Prince Harry says it’s ‘inhumane’ how many New Zealanders live in cramped pens on side of the road

One man who showed up to see Prince Harry in Christchurch yesterday said he got an “excellent” view of the back of another man’s head.

One man who showed up to see Prince Harry in Christchurch yesterday said he got an “excellent” view of the back of another man’s head.

British royal Prince Harry has told media he finds it “quite inhumane” how many New Zealanders do not live in sheltered homes, and appear instead to be forced to live in cramped enclosures on the side of the road.

Harry, who has been touring New Zealand since Saturday, says that “many”, if not a majority of the New Zealanders he has encountered in his travels, did not appear to live in regular houses, but spent their days pressed shoulder-to-shoulder behind chest-high barriers with no room to move or go to the bathroom.

Harry told Radio New Zealand this morning that it was “appalling” that children might have to grow up in these conditions, and had expressed his concerns directly to the Prime Minister and Governor General.

“Well I wouldn’t want anyone to get me wrong. I’ve thoroughly enjoyed the time I’ve spent here so far,” he said. “But it does concern me, and I’ve seen it in cities from Wellington to Christchurch, these sort of strange roadside housing facilities, where people appear to be kept, en masse, behind these waist-to-chest-high iron bars.

“In every case, they’ve been very happy to see me. But there’s nothing I can do, really.

“One woman yelled ‘Take me Harry!’ and I just said nothing. I couldn’t get her out of there, so I just waved.”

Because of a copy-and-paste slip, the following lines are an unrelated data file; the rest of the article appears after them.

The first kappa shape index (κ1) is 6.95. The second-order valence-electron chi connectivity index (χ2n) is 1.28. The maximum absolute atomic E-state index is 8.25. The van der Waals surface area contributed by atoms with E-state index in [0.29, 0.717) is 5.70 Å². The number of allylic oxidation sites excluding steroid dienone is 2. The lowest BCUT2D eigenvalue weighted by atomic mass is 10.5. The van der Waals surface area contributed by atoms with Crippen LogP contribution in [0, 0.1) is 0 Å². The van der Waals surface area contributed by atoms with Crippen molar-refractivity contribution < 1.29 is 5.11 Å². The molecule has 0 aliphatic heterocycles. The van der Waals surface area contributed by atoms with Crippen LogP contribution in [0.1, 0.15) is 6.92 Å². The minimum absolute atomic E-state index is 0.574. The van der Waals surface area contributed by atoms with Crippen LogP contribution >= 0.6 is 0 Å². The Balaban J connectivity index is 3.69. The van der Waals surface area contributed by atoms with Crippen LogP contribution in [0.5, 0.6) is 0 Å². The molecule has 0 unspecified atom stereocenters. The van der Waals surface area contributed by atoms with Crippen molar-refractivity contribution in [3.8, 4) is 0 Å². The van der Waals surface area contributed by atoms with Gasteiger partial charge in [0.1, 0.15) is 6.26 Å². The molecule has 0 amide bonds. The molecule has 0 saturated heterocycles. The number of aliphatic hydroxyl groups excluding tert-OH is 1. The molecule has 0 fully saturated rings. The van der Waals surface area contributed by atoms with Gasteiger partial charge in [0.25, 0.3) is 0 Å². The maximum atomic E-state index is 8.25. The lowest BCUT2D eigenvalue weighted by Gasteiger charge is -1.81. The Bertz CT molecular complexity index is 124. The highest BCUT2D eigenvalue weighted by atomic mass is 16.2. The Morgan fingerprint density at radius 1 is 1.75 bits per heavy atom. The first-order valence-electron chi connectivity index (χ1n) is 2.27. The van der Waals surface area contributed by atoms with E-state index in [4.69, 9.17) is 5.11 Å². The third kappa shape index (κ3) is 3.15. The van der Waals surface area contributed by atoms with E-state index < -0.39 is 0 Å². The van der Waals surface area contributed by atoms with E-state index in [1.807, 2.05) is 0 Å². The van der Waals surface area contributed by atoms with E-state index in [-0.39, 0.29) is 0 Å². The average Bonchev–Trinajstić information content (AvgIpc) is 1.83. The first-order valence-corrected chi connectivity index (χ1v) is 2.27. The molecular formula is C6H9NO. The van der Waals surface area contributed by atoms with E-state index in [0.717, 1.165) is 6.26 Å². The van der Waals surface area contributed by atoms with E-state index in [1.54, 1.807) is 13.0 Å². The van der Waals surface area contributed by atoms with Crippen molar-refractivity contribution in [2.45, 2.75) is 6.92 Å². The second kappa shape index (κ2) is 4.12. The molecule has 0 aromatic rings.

Harry said he had inquired as to who had erected the enclosures, and was led to believe the Government had played a role.

But Prime Minister John Key dismissed those claims today, saying that he did not have any recollection of setting up the pens, at least not personally.

“Look, I suppose what the story is here, is that ultimately, people make their own decisions about their living situation, housing, if you like,” Key told One News this evening. “And sometimes those decisions, they might seem strange to us, but I’m not personally aware of any issues, and actually, if you take a look at the footage, they’re all smiling, waving, very happy, actually.”

Key emphasized that the crowded pens Harry had witnessed were “comfortable” and “relatively spacious” when compared with those in other parts of the world. He said the people in them were “well-watered.”

Harry’s tour of the country continues in Whanganui or Wanganui tomorrow, before he moves onto Auckland, where he has specifically asked to be shown the airport’s international departure lounge.